Pakistan captain Azhar Ali insisted there was all to play for following a dramatic three-wicket loss to England in the first Test at Old Trafford, where his side were “one punch away” from victory.
England, chasing a target of 277 — only one higher total has been achieved to win in the fourth innings of a Test at the Manchester ground — were in trouble at 117-5.
But a sixth-wicket stand of 139 between player of the match Chris Woakes, who finished on 84 not out, and Jos Buttler (75) changed the course of the game during Saturday’s fourth day.
It was a particularly bitter defeat for Pakistan as they had been the better side for much of this Test.
But the loss of several wickets late on Friday during an eventual second innings of 169 cost them dear in a match where Shan Masood made a Test-best 156 in the first innings and leg-spinner Yasir Shah took eight wickets.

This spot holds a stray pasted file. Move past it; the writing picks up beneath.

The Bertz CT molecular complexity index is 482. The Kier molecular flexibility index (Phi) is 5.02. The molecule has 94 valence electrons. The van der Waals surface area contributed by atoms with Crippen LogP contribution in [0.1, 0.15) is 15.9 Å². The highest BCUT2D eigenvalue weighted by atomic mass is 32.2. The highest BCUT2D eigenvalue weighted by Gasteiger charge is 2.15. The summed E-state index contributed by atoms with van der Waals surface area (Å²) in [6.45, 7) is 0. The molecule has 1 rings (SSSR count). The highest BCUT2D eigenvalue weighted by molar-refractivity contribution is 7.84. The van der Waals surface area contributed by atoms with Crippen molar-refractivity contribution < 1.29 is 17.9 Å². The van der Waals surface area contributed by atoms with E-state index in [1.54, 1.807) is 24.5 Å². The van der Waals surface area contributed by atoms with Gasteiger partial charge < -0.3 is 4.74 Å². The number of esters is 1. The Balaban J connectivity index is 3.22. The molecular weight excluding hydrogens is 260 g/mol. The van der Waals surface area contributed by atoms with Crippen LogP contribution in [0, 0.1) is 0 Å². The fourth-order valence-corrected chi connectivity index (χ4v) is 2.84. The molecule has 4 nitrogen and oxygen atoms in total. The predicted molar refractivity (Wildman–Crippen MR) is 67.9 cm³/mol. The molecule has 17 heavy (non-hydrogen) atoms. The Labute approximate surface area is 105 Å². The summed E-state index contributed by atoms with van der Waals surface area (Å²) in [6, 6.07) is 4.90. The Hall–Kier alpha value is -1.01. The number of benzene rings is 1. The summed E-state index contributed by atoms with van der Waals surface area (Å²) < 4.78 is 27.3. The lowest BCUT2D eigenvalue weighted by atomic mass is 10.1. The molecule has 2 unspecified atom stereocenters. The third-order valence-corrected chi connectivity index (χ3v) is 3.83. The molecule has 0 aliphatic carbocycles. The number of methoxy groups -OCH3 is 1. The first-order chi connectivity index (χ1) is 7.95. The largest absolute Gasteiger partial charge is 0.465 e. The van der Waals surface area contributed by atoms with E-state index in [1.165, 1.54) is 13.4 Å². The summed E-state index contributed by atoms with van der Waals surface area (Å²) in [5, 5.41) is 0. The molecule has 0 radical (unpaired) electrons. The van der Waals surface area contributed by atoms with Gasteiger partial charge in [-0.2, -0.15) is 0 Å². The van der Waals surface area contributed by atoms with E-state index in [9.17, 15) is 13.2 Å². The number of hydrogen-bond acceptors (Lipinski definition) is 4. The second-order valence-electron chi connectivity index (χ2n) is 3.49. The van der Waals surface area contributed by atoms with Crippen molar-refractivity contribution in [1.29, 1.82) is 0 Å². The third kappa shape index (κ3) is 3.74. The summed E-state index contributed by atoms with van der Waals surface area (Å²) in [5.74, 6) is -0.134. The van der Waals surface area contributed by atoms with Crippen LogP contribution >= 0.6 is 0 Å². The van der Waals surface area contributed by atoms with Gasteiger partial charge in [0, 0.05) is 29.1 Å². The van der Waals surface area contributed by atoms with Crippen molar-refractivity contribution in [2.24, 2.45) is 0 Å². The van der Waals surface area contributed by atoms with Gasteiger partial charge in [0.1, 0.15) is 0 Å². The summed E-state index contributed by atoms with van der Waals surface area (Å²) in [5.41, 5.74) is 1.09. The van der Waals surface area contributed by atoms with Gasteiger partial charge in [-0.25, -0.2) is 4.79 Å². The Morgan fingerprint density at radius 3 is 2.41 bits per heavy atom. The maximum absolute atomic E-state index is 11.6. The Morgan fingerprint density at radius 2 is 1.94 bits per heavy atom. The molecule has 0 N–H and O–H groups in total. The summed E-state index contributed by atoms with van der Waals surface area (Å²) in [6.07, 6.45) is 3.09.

Pakistan, who have not lost a series against England for 10 years, must regroup quickly before the second Test in a three-match campaign starts at Southampton on Thursday.
“It’s disappointing but not over yet, there are still two Tests to go,” Azhar said. “There a lot of positives from this game, we outplayed England on most parts of this Test match. I wouldn’t say we lost the match in (our) second innings, but we missed a chance to knock England out of the game there.”
Pakistan, however, were still in command during an England top-order collapse on Saturday that saw four wickets lost for 31 runs.
“We were sure we’d wrap it up if one more wicket fell,” said Azhar. “But they (Buttler and Woakes) attacked from the off and snatched the game away from us. Sometimes you just have to give credit to the opposition.”
“We were in control of the game; we were one punch away from finishing the game off, but they came and dominated us during that period.”
Azhar, a specialist batsman, managed just 18 runs in a match where he was out for a duck in the first innings. But although he has now scored a mere 139 runs in his past 12 away Test innings, Azhar denied captaincy was affecting his batting.
“When I bat, I’m not thinking about the captaincy, whether or not I’m out of form,” he said. “And when I’m captain, I don’t think about my batting at all.”